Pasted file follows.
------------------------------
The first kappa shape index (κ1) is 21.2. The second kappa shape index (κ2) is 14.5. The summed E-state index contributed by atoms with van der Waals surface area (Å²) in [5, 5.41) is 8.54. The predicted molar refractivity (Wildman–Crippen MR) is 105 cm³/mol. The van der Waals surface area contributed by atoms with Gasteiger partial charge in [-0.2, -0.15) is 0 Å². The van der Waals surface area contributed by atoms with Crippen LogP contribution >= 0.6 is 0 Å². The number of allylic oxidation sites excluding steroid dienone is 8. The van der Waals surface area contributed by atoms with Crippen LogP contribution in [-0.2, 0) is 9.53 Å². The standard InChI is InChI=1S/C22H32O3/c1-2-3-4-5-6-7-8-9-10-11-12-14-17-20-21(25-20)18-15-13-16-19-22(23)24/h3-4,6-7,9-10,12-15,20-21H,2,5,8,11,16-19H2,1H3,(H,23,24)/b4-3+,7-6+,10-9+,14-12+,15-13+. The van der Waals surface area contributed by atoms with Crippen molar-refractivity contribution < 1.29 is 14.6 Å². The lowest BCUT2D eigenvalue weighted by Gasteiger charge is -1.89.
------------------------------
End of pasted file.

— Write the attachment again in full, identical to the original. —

The first kappa shape index (κ1) is 21.2. The second kappa shape index (κ2) is 14.5. The summed E-state index contributed by atoms with van der Waals surface area (Å²) in [5, 5.41) is 8.54. The predicted molar refractivity (Wildman–Crippen MR) is 105 cm³/mol. The van der Waals surface area contributed by atoms with Gasteiger partial charge in [-0.2, -0.15) is 0 Å². The van der Waals surface area contributed by atoms with Crippen LogP contribution >= 0.6 is 0 Å². The number of allylic oxidation sites excluding steroid dienone is 8. The van der Waals surface area contributed by atoms with Crippen LogP contribution in [-0.2, 0) is 9.53 Å². The standard InChI is InChI=1S/C22H32O3/c1-2-3-4-5-6-7-8-9-10-11-12-14-17-20-21(25-20)18-15-13-16-19-22(23)24/h3-4,6-7,9-10,12-15,20-21H,2,5,8,11,16-19H2,1H3,(H,23,24)/b4-3+,7-6+,10-9+,14-12+,15-13+. The van der Waals surface area contributed by atoms with Crippen molar-refractivity contribution < 1.29 is 14.6 Å². The lowest BCUT2D eigenvalue weighted by Gasteiger charge is -1.89.